Postpartum Pelvic Floor Therapy

Postpartum pelvic floor therapy

Having a baby is no simple feat. Your body goes through a lot of taxing changes to grow and delivery a baby safely. Whether you delivered vaginally or via c- section, there is a lot potential for injury and dysfunction postpartum that isn’t given the time and attention it deserves. Continue reading to learn how postpartum pelvic floor therapy can help get you back to yourself! 

THANKFULLY, the times are changing for postpartum mothers. Many medical providers are getting much better at referring mom to pelvic floor therapy postpartum for care. In addition to this, moms are also more educated and they know how advocate for themselves.

With all that being said, let’s talk about what IS and IS NOT normal postpartum. Because let’s remember, just because it is a common symptom postpartum doesn’t mean it is normal!!

Postpartum pelvic floor therapy

Postpartum Stress Incontinence

Stress incontinence occurs when you leak urine with a cough/laugh/sneeze/etc. It is SO common for postpartum women [at any stage in their postpartum journey]. This can be normal in those first few weeks postpartum, but if leaking lasts longer you should look into postpartum pelvic floor therapy.  Even if you are only noticing just a little bit of leaking-- we think it's worth looking into! So whatever is driving the incontinence won't turn into something worse someday.

Initially, we want to make sure you are able to cough/laugh/sneeze without leaking. Eventually, we want you to be able to return to everything you enjoy doing without leaking! This includes running, jumping, and higher intensity exercises if you desire.

If you are in the first few weeks postpartum [or still pregnant] start practicing diaphragmatic breathing & a candle breath. Both can significantly help your postpartum incontinence symptoms improve faster.

Want to learn more? Check out these videos on stress incontinence.

Urinary Urgency/Frequency

Postpartum women often report overactive bladders. This can be urinary urgency symptoms or urinary frequency issues or a combination of both. During pregnancy, there are changes in your hormones, pelvic floor length/tension, as well as your core. All of these can impact urinary urgency or frequency postpartum.

Here’s what is normal:

    • Going 3-4 hours between bathroom trips
    • Fully filling your bladder, meaning going for at least 8-10 seconds when you void
    • Being able to walk to the bathroom calmly when you have to go
    • Not needing to rush to the bathroom the second there is an urge to go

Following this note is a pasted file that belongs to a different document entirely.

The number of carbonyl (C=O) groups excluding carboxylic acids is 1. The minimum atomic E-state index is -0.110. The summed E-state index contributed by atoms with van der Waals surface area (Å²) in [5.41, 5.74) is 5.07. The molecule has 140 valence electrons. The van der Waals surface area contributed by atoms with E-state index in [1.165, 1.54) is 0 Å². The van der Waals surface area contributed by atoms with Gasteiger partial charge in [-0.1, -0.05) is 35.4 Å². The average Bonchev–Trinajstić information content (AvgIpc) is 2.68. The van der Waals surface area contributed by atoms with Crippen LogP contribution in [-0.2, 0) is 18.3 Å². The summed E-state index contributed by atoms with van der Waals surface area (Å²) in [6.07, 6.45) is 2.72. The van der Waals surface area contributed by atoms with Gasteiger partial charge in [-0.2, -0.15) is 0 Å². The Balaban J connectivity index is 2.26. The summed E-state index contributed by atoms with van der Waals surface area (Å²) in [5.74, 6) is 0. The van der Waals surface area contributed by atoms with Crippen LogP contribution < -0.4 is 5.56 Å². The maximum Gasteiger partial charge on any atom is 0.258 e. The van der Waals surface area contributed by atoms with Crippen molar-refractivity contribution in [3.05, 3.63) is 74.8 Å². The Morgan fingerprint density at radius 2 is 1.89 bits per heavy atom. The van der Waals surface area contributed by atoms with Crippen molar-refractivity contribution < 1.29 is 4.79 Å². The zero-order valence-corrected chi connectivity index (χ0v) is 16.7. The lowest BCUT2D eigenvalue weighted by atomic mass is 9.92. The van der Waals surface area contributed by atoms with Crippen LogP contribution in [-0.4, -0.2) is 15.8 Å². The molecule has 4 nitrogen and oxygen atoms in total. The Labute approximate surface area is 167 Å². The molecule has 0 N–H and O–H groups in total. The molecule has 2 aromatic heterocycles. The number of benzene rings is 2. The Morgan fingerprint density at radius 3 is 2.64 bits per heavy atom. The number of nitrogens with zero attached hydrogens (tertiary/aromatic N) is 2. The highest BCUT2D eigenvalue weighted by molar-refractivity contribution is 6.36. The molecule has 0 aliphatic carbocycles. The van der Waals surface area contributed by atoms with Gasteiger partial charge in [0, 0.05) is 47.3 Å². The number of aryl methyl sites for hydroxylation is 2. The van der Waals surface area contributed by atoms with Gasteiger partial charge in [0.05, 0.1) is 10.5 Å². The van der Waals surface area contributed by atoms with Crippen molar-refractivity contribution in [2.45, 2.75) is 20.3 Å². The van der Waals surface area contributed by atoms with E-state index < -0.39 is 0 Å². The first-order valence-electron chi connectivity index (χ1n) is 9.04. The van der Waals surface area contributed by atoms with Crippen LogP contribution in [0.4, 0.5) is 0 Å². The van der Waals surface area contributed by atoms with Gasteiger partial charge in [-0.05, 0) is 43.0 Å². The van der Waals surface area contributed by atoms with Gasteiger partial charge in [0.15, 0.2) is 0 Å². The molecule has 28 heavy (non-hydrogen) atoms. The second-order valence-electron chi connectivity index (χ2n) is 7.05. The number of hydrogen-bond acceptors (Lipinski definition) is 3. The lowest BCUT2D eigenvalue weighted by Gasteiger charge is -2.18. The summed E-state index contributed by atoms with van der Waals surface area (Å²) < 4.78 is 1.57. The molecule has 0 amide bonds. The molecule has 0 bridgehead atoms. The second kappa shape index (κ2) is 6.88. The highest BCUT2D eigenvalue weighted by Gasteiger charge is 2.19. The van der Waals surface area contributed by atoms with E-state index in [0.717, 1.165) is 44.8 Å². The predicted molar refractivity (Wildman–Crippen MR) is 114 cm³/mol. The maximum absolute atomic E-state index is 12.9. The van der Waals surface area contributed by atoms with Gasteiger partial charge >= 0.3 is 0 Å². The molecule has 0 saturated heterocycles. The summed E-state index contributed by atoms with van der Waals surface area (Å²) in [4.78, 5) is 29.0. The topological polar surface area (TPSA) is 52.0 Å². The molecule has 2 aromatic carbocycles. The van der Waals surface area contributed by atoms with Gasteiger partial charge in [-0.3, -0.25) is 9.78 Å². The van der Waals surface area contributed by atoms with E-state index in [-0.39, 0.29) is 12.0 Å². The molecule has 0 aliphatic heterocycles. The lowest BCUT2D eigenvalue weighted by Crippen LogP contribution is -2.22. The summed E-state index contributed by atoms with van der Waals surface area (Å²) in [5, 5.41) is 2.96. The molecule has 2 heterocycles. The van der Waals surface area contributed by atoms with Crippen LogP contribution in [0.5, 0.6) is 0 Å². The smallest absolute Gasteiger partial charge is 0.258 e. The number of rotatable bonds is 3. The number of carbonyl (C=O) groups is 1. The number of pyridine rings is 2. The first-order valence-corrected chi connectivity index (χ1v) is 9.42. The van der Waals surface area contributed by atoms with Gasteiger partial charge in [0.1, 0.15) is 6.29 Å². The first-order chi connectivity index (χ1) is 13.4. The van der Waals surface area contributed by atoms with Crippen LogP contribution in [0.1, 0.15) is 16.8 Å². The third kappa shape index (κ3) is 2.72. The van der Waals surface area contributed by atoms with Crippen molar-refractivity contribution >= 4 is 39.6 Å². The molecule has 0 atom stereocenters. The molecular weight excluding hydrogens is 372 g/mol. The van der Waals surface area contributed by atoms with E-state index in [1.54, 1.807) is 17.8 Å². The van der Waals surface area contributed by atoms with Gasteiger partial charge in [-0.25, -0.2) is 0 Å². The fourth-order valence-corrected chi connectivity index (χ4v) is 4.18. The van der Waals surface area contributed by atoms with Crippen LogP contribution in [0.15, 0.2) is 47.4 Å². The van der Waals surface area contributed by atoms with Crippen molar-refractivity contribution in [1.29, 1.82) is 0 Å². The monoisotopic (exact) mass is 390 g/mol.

• Being able to sleep through the night without needing to get up to go to the bathroom

Here’s what’s not normal:

    • Only being able to make it 30-60 minutes between bathroom trips.
    • Getting home from a walk/errands and having to rush to the bathroom so you don’t pee your pants.
    • Feeling like you really have to go but then there’s only a dribble there.
    • Having to pee 4 times before finally going to bed. As you try to relax to fall asleep it constantly feels like you have a full bladder still.
    • Waking up at night to pee.
    • Having to go to the bathroom at every opportunity, so you aren't stuck somewhere with the urge to pee with no bathroom in site. (before you leave the house, while shopping, etc…)
Want to learn more? Check out these videos on postpartum urinary urgency.

Prolapse

A very common pelvic floor symptom postpartum is prolapse. To some degree, it is not always something to worry about, especially in those first few weeks postpartum. However, it never hurts to be proactive!

Prolapse means that either the bladder, uterus, or rectum has fallen a bit and you feel the pressure of that in your vaginal canal. We expect a bit of laxity in the pelvic floor postpartum, but we don't want prolapse symptoms to linger. Common pelvic floor prolapse symptoms include : heaviness in your pelvic floor, dragging sensation, and pelvic floor fullness. Some postpartum women will say it feels like they are wearing a tampon when they aren't. 

These symptoms may come on more after being on your feet for a long period of time. This could be after going on a longer walk, or after lifting (like lifting your toddler). Postpartum pelvic floor therapy can help reduce or resolve these symptom so that you can go back to doing all the things you want to do without symptoms.

Want to learn more? Check out these videos on postpartum prolapse.

Abdominal Separation | Diastasis Recti